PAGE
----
Create an Account - Increase your productivity, customize your experience, and engage in information you care about.
FOR IMMEDIATE RELEASE
Town of Southampton Landmarks & Historic Districts Board
May 11, 2017
Southampton – After recognition by the Southampton Landmarks & Historic Districts Board as being historically and architecturally significant, the Academy in Remsenburg was designated a landmark by the Town in August 2016. Originally a private school, the building was constructed during the American Civil War. With the Academy, the number of Town Landmarks now totals 29 properties. “Landmarking of the Academy will help preserve this handsome historic building and document its story for Southampton’s generations to come,” said Town Councilman John Bouvier, who is also the Town Board’s liaison to the Landmarks & Historic Districts Board.
The Remsenburg Academy Association, Inc., which stewards the Academy, will host a small reception on Saturday, June 3, at 4:30 PM to celebrate the landmarking of this historic structure and unveil the first “official” Town Landmark plaque. The association is very pleased with the landmark designation and wants the public to be aware of the historic significance of the Academy. To further this objective, they worked with the Landmarks & Historic Districts Board to develop a plaque design that will now be available to all Town-designated landmarks. The association hopes that this recognition will further historic preservation efforts in the community.
The Academy, one of only a few surviving private-school buildings in the Town, is located at 130 South County Road in Remsenburg. The street is a former post road and part of the historic stagecoach route from Brooklyn to Sag Harbor. Although commonly known today as the “Remsenburg Academy,” the building was constructed about 1863 when the entire area was known as Speonk. The portion of Speonk that includes the Academy was re-named Remsenburg in about 1897.
The Academy was built by John Webster Tuthill, who constructed it as a one-room intermediate school for young gentlemen. It is an Italianate Villa style building with a bell tower centered in the front façade. Overall it retains a very high level of integrity and is an excellent example of the Italianate Villa style.
John W. Tuthill graduated from the Quaker Locust Valley Academy as a professor of mathematics. Tuthill was born on November 3, 1836, in Speonk. He was the great-grandson of the original Speonk settler, John Tuthill (1728-1805), known as “Hunter John,” who came from Cutchogue to settle in Speonk about 1760.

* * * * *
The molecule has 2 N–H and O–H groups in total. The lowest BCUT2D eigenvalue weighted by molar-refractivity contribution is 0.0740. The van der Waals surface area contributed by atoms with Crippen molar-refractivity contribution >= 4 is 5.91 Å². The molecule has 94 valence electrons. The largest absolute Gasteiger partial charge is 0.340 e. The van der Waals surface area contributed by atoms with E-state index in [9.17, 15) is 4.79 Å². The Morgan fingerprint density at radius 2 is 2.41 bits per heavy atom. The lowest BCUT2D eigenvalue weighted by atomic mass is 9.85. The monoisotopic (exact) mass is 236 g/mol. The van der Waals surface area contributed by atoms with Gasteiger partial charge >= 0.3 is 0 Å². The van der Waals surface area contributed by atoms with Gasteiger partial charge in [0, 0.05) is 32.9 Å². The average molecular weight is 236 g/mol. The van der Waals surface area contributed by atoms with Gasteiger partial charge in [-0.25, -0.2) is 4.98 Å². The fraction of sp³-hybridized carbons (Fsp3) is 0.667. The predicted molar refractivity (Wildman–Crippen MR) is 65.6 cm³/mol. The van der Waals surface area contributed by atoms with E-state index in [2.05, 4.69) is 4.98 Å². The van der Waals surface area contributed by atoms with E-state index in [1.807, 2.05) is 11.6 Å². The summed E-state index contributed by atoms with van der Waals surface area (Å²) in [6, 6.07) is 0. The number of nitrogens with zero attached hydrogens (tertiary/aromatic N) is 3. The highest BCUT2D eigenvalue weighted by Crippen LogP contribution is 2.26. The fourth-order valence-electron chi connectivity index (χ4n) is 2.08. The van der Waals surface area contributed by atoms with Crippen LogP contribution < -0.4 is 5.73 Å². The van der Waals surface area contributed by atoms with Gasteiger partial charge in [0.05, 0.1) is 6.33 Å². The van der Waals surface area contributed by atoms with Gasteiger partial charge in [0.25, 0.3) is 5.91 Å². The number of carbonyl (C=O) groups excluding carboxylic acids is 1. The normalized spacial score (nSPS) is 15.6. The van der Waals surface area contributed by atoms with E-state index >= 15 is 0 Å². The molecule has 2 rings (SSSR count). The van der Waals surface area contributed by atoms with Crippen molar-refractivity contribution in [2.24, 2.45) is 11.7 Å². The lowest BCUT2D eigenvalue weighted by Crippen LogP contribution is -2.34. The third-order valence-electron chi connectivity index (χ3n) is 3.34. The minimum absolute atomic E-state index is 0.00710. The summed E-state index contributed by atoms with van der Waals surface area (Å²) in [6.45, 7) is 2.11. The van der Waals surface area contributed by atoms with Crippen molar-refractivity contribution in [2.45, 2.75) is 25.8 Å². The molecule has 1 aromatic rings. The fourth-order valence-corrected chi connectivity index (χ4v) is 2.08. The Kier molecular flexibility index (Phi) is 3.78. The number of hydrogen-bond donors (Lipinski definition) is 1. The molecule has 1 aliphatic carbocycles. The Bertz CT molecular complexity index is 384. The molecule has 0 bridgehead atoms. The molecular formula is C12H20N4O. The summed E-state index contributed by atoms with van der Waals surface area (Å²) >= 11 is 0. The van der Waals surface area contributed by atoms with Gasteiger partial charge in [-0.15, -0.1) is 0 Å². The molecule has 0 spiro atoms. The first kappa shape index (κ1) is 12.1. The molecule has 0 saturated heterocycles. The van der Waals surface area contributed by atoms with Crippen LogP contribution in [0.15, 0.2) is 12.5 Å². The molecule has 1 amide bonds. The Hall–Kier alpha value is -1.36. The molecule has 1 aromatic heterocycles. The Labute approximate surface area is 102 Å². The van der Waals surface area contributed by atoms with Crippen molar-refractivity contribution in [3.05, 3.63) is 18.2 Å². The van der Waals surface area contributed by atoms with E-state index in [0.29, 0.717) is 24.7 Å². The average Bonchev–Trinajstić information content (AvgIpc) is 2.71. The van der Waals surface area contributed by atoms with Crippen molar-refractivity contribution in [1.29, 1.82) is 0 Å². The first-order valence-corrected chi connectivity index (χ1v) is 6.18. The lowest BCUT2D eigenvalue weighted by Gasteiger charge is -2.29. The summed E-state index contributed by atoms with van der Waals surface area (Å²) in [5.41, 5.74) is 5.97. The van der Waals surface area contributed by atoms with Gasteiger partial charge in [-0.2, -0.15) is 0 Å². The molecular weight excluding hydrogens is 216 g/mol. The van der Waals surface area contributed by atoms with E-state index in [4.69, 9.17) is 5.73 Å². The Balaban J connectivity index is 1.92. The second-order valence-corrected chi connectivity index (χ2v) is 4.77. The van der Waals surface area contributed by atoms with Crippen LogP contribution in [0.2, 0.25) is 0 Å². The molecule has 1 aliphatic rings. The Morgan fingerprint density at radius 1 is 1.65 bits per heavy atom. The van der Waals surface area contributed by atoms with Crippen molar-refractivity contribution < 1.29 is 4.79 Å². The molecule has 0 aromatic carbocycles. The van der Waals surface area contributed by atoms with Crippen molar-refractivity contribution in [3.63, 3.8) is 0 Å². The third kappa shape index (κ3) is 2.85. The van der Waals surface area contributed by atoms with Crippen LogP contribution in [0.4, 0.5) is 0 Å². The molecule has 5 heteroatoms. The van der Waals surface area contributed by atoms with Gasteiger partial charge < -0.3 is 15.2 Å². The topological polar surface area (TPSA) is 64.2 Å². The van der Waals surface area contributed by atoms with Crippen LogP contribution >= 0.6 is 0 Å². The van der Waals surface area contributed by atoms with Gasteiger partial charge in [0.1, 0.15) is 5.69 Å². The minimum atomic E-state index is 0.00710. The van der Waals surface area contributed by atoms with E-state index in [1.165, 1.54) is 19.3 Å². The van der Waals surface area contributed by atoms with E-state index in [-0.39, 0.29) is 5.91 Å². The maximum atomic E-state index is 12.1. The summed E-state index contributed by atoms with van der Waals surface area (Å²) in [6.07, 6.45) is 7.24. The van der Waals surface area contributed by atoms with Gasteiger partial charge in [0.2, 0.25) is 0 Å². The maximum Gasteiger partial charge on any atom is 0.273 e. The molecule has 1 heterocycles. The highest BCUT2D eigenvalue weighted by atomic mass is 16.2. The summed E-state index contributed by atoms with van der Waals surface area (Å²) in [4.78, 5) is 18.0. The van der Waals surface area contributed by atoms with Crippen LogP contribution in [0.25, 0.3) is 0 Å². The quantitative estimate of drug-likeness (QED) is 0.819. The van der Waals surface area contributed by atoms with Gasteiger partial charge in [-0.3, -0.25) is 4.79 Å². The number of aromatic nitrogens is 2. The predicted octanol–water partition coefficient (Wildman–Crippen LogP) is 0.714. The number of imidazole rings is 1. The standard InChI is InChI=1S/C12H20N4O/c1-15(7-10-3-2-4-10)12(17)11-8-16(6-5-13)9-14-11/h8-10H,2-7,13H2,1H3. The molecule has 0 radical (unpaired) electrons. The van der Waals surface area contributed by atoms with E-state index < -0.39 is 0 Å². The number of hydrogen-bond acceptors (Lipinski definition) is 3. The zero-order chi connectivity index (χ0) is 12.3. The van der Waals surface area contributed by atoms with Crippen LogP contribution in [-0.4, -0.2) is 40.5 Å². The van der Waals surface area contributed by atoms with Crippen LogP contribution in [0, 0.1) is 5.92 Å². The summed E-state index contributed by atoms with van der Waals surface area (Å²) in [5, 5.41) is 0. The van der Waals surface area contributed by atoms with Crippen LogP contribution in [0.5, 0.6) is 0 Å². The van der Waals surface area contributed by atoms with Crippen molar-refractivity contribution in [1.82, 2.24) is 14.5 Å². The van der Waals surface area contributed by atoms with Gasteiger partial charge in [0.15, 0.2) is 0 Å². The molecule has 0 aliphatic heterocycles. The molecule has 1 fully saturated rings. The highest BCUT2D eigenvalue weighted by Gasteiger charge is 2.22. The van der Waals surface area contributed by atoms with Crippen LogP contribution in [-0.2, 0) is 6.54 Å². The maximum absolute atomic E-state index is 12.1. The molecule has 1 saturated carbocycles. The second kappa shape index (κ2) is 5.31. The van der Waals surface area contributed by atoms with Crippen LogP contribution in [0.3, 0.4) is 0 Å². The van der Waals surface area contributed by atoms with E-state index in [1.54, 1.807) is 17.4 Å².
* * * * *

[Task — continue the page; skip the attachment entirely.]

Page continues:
The students were from New York City and boarded with local farm families during the school term. While Tuthill taught several subjects; Maria Vanderpool Studley of Claverack, New York, taught English grammar, Latin, and literature. John Tuthill closed the school in 1869 when he married Miss Studley and turned his energies to other activities.
Following their marriage, John and Maria Tuthill constructed the building directly to the west of the Academy (132 South Country Road) and operated it as a boarding house (Ocean House). By the 1908 summer season, room and board at the Ocean House was $8-$10 per week and a stagecoach met guests upon arrival at the Speonk train station. The Academy building was likely used as part of the boarding house. By the 1930s, the Academy building was used as a rental residence.
In 1958, the Academy was put to use as the local post office. This use continued until 1967. Shortly after that, the Academy was sold out of the Tuthill family to Robert Burchette of New York City for use as a residence. Burchette and his tenant, Joe Ryle, proved to be the last private owners of the Academy. After their deaths, the Academy was bequeathed to the community for use as a library and repository for local artifacts and records.
In the 1990s, the Remsenburg Association leased the building from the Town of Southampton and initiated long-overdue repairs. The Remsenburg Academy Association, Inc., a 501(c)(3) not-for-profit corporation, was subsequently established to facilitate fundraising and other activities associated with the operation and maintenance of the building. Today, the Academy is a valued community resource for public meetings and events.
According to Sally Spanburgh, Chair of the Town’s Landmarks & Historic Districts Board, Town Landmark designation often enhances property values, increases the historic integrity of the neighborhood and promotes its unique architectural character. A landmark status does not prevent property owners from performing routine maintenance anytime or from improving their property upon review by the Landmarks & Historic Districts Board, who help to ensure the integrity of a historic structure is preserved.
Once a structure is designated as a local Town Landmark, it also becomes eligible for a tax abatement program, a preservation easement acquisition, and a maintenance award. The Town also may grant zoning code relief. For example, the owner of a landmark is allowed to have a legal guest (“carriage”) house on the property without having to acquire a development right and the owner of a landmark located within a commercial zone may be eligible for a use variance.
If you are interested in pursuing a Southampton Town Landmark designation for a historic structure at least 50 years old, contact Sally Spanburgh, chair of the Landmarks & Historic Districts Board, at 631-283-6000 or firstname.lastname@example.org.
Contact: Sally Spanburgh: (631) 283-6000
Contact: John Bouvier: (631) 287-5745